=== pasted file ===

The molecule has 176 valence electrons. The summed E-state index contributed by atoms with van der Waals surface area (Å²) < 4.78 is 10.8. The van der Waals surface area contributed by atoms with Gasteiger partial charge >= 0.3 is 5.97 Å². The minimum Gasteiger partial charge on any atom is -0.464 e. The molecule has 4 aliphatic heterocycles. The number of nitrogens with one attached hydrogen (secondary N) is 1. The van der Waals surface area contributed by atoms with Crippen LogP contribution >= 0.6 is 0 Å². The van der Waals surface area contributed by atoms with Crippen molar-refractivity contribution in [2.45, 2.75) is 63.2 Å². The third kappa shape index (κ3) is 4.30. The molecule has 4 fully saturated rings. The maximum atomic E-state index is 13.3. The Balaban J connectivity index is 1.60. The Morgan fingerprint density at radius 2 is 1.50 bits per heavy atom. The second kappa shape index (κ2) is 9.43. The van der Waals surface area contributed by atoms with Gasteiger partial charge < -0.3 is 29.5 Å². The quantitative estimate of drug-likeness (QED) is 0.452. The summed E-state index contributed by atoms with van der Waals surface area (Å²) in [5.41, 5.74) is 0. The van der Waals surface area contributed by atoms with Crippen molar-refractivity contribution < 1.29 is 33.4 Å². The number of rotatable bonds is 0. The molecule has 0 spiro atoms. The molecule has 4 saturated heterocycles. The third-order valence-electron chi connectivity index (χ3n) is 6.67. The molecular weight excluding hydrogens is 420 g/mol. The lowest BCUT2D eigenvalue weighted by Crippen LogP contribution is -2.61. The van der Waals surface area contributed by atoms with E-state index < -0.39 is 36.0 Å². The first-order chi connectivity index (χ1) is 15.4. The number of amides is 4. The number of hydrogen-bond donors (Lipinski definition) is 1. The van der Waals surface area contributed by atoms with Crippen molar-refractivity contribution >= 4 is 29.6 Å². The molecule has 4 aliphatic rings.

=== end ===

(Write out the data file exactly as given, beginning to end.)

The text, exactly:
The molecule has 176 valence electrons. The summed E-state index contributed by atoms with van der Waals surface area (Å²) < 4.78 is 10.8. The van der Waals surface area contributed by atoms with Gasteiger partial charge >= 0.3 is 5.97 Å². The minimum Gasteiger partial charge on any atom is -0.464 e. The molecule has 4 aliphatic heterocycles. The number of nitrogens with one attached hydrogen (secondary N) is 1. The van der Waals surface area contributed by atoms with Crippen LogP contribution >= 0.6 is 0 Å². The van der Waals surface area contributed by atoms with Crippen molar-refractivity contribution in [2.45, 2.75) is 63.2 Å². The third kappa shape index (κ3) is 4.30. The molecule has 4 fully saturated rings. The maximum atomic E-state index is 13.3. The Balaban J connectivity index is 1.60. The Morgan fingerprint density at radius 2 is 1.50 bits per heavy atom. The second kappa shape index (κ2) is 9.43. The van der Waals surface area contributed by atoms with Gasteiger partial charge < -0.3 is 29.5 Å². The quantitative estimate of drug-likeness (QED) is 0.452. The summed E-state index contributed by atoms with van der Waals surface area (Å²) in [5.41, 5.74) is 0. The van der Waals surface area contributed by atoms with Crippen molar-refractivity contribution < 1.29 is 33.4 Å². The number of rotatable bonds is 0. The molecule has 0 spiro atoms. The molecule has 4 saturated heterocycles. The third-order valence-electron chi connectivity index (χ3n) is 6.67. The molecular weight excluding hydrogens is 420 g/mol. The lowest BCUT2D eigenvalue weighted by Crippen LogP contribution is -2.61. The van der Waals surface area contributed by atoms with E-state index < -0.39 is 36.0 Å². The first-order chi connectivity index (χ1) is 15.4. The number of amides is 4. The number of hydrogen-bond donors (Lipinski definition) is 1. The van der Waals surface area contributed by atoms with Crippen molar-refractivity contribution >= 4 is 29.6 Å². The molecule has 4 aliphatic rings.